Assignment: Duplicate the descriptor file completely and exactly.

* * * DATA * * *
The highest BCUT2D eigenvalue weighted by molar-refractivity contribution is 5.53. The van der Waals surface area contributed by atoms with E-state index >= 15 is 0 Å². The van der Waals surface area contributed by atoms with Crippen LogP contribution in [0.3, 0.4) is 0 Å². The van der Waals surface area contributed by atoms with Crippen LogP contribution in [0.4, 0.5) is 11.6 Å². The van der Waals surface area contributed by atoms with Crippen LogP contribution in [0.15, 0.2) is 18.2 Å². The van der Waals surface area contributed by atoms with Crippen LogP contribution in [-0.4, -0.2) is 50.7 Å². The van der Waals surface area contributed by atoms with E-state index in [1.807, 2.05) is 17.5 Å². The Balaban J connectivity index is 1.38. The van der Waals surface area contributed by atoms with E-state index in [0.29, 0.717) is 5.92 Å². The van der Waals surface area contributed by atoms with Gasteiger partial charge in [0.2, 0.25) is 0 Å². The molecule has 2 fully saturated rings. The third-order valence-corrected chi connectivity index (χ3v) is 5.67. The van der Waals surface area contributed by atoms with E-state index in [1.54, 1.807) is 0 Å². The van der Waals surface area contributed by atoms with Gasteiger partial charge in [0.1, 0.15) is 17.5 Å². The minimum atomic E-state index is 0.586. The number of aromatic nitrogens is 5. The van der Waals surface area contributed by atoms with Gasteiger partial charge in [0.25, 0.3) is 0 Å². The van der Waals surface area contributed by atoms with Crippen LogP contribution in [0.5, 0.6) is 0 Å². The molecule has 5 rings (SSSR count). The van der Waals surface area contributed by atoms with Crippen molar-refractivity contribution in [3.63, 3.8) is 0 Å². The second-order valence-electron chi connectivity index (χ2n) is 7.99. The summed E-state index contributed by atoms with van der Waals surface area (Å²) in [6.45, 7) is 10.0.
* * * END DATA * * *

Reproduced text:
The highest BCUT2D eigenvalue weighted by molar-refractivity contribution is 5.53. The van der Waals surface area contributed by atoms with E-state index >= 15 is 0 Å². The van der Waals surface area contributed by atoms with Crippen LogP contribution in [0.3, 0.4) is 0 Å². The van der Waals surface area contributed by atoms with Crippen LogP contribution in [0.4, 0.5) is 11.6 Å². The van der Waals surface area contributed by atoms with Crippen LogP contribution in [0.15, 0.2) is 18.2 Å². The van der Waals surface area contributed by atoms with Crippen LogP contribution in [-0.4, -0.2) is 50.7 Å². The van der Waals surface area contributed by atoms with E-state index in [1.807, 2.05) is 17.5 Å². The Balaban J connectivity index is 1.38. The van der Waals surface area contributed by atoms with E-state index in [0.29, 0.717) is 5.92 Å². The van der Waals surface area contributed by atoms with Gasteiger partial charge in [0.2, 0.25) is 0 Å². The molecule has 2 fully saturated rings. The third-order valence-corrected chi connectivity index (χ3v) is 5.67. The van der Waals surface area contributed by atoms with E-state index in [1.54, 1.807) is 0 Å². The van der Waals surface area contributed by atoms with Gasteiger partial charge in [0.1, 0.15) is 17.5 Å². The minimum atomic E-state index is 0.586. The number of aromatic nitrogens is 5. The van der Waals surface area contributed by atoms with Gasteiger partial charge in [0.25, 0.3) is 0 Å². The van der Waals surface area contributed by atoms with Crippen LogP contribution in [0.5, 0.6) is 0 Å². The molecule has 5 rings (SSSR count). The van der Waals surface area contributed by atoms with Crippen molar-refractivity contribution in [3.63, 3.8) is 0 Å². The second-order valence-electron chi connectivity index (χ2n) is 7.99. The summed E-state index contributed by atoms with van der Waals surface area (Å²) in [6.45, 7) is 10.0.